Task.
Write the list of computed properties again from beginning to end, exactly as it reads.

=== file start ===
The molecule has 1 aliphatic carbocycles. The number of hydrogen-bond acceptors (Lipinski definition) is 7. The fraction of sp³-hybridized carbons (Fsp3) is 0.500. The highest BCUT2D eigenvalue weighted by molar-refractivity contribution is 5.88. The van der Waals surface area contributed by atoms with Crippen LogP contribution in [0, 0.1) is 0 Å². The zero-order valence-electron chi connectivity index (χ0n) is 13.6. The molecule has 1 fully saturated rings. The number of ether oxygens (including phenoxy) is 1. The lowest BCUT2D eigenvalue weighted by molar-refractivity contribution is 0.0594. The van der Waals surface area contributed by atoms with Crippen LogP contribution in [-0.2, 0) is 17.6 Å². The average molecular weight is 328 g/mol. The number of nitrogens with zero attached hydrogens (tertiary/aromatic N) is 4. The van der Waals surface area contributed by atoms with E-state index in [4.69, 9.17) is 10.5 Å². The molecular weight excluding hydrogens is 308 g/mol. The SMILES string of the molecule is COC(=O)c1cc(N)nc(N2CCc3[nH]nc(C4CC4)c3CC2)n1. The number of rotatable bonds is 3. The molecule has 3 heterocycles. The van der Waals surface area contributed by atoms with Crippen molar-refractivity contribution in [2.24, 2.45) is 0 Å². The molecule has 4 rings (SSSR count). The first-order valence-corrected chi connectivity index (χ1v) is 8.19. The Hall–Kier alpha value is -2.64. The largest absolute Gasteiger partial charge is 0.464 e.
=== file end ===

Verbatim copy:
The molecule has 1 aliphatic carbocycles. The number of hydrogen-bond acceptors (Lipinski definition) is 7. The fraction of sp³-hybridized carbons (Fsp3) is 0.500. The highest BCUT2D eigenvalue weighted by molar-refractivity contribution is 5.88. The van der Waals surface area contributed by atoms with Crippen LogP contribution in [0, 0.1) is 0 Å². The zero-order valence-electron chi connectivity index (χ0n) is 13.6. The molecule has 1 fully saturated rings. The number of ether oxygens (including phenoxy) is 1. The lowest BCUT2D eigenvalue weighted by molar-refractivity contribution is 0.0594. The van der Waals surface area contributed by atoms with Crippen LogP contribution in [-0.2, 0) is 17.6 Å². The average molecular weight is 328 g/mol. The number of nitrogens with zero attached hydrogens (tertiary/aromatic N) is 4. The van der Waals surface area contributed by atoms with E-state index in [4.69, 9.17) is 10.5 Å². The molecular weight excluding hydrogens is 308 g/mol. The SMILES string of the molecule is COC(=O)c1cc(N)nc(N2CCc3[nH]nc(C4CC4)c3CC2)n1. The number of rotatable bonds is 3. The molecule has 3 heterocycles. The van der Waals surface area contributed by atoms with Crippen molar-refractivity contribution in [2.24, 2.45) is 0 Å². The molecule has 4 rings (SSSR count). The first-order valence-corrected chi connectivity index (χ1v) is 8.19. The Hall–Kier alpha value is -2.64. The largest absolute Gasteiger partial charge is 0.464 e.